Tips for Safe Trucking in Wildlife Areas
There are plenty of hazards Canadian drivers have to face on the road. From turbulent weather conditions to negligent and distracted drivers, it can be difficult to remain defensive, especially when spending long hours behind the wheel. Truck drivers face increased difficulty, with cargo that can be challenging to manoeuvre and isolated routes that see more animals than people. If you are a truck driver who travels through areas with a lot of wildlife, or you are a car-owner taking on a road trip, read these useful tips to avoid and prevent collisions with animals.
3 Tips for Truck Drivers to Avoid Wildlife Collisions
- Take Precautions – Taking preventative measures can limit the risk of a damaging or fatal encounter with wildlife on the roads. Avoid driving or be more aware when wildlife collisions are most common, from 7:00 pm until midnight and around dusk or dawn when visibility is low and animals are active. Stay alert when driving along long and wide stretches of straight road. Ensure your vehicle is in good working order before long drives. Check that the lights, braking system, and horn are all functioning properly so that you can use them when you need them. Consider refreshing your truck driving skills or taking a defensive driving course to remind yourself of driving techniques and safety precautions before a long drive.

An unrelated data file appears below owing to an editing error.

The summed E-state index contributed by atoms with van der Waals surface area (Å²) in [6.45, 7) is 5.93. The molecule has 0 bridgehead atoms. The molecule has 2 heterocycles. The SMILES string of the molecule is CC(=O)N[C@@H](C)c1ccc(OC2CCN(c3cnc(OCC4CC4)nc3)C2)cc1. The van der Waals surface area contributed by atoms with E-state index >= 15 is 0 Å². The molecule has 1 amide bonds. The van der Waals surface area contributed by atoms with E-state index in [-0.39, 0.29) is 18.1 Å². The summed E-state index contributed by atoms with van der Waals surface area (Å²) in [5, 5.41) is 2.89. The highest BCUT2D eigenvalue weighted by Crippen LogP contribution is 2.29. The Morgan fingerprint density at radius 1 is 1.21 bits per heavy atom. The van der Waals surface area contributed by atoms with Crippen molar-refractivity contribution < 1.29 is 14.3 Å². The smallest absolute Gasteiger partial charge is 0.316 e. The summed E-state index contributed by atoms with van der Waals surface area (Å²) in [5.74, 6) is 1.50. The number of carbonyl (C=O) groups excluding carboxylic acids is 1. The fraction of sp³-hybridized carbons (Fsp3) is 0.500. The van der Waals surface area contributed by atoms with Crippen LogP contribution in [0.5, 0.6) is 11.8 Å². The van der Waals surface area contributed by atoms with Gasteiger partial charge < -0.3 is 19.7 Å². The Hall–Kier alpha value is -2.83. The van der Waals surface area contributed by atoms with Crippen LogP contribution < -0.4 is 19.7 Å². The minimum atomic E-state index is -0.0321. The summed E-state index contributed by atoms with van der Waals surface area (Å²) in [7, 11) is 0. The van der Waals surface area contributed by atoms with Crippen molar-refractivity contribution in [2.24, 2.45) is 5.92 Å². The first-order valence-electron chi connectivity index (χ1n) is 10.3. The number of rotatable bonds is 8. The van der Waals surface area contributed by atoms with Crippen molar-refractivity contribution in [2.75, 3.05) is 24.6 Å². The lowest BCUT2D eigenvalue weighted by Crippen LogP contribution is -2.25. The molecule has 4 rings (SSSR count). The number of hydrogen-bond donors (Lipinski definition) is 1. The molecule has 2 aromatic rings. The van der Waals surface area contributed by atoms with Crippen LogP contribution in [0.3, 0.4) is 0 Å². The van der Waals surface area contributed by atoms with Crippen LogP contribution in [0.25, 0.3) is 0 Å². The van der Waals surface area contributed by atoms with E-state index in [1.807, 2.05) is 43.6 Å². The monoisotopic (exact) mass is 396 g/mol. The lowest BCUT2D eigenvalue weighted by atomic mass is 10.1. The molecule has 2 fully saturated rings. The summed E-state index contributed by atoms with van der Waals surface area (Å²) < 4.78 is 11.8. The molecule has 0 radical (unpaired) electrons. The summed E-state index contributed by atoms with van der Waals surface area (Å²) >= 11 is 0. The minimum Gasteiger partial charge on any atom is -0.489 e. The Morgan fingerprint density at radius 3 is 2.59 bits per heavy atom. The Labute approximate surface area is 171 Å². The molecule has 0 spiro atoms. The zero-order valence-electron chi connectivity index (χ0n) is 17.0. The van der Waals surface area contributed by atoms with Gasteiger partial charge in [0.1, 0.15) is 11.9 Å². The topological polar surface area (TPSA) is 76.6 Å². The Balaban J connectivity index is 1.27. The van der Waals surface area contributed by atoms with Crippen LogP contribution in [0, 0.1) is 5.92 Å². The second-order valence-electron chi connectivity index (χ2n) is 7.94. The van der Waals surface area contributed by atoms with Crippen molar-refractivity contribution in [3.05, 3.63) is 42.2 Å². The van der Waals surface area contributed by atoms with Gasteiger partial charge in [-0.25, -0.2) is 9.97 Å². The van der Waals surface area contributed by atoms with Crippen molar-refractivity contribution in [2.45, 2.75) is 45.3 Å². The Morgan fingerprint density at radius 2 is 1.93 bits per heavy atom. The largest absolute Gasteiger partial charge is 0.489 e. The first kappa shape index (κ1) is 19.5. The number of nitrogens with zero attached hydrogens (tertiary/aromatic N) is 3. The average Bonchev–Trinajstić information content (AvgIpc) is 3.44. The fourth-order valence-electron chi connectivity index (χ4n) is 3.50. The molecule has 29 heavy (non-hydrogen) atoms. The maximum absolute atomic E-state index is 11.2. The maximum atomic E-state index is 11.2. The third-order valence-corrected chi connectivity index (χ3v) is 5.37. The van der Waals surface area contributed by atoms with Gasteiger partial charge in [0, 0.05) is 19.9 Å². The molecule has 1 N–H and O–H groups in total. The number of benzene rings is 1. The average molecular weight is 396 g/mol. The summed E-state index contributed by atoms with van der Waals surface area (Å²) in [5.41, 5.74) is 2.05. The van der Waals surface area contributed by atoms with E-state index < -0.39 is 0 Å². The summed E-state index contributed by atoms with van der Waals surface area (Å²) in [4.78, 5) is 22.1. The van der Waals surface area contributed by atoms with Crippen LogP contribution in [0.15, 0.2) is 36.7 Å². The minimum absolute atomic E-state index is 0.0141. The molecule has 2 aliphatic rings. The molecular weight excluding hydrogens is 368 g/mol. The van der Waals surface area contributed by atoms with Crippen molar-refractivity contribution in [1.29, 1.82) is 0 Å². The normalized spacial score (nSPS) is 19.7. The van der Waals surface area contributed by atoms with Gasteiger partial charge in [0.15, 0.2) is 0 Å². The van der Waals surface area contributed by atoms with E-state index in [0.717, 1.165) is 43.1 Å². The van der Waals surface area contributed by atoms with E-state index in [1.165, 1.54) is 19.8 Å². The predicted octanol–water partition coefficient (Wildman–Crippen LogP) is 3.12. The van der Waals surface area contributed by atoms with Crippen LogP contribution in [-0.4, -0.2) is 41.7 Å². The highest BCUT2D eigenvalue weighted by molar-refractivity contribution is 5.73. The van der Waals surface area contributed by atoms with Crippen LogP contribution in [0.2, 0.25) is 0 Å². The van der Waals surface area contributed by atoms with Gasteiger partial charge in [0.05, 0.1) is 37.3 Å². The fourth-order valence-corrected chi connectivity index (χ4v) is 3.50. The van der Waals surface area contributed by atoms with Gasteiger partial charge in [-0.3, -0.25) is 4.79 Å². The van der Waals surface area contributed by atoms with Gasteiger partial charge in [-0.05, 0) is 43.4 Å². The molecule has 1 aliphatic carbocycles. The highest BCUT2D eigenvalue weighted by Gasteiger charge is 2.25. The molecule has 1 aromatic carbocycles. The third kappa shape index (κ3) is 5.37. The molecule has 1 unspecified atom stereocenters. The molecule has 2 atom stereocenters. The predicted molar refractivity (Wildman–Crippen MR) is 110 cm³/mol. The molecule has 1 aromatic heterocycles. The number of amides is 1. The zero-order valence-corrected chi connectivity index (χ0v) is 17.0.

- Understand Animals – Slow your vehicle if you spot an animal along the side of the road. They may bolt unexpectedly and may not recognize your vehicle as a threat, leading them to take unpredictable actions. Remember that many animals, especially deer and bighorn sheep, travel in herds and one animal may indicate the presence of many more. Reduce your vehicle’s speed and mentally prepare for changing scenarios. Keep an eye out for dense forests, nearby water sources, and road signs that indicate the presence of animals.
- Use Your Vehicle – When it is safe, drive in the middle lane of three lane roads to keep your distance from the ditch. Blow your horn and flash your headlights to scare off animals that are nearby or blocking the road. Use high beams in dark, low-traffic areas and scan the road completely from left to right. If you cannot avoid a collision, try to avoid a head-on hit. Brake firmly, then release the brake before you hit the animal to reduce the likelihood of the animal coming through your windshield. Evasive swerving could cause more harm than good, especially when trying to avoid a deer or other small animal. If possible, however, consider swerving for moose which are much larger animals and can cause serious injury or death to motorists.
North Shore Driving School Ltd. offers truck driving courses in Abbotsford, Surrey, Coquitlam and surrounding areas to help you stay safe no matter what the road throws your way!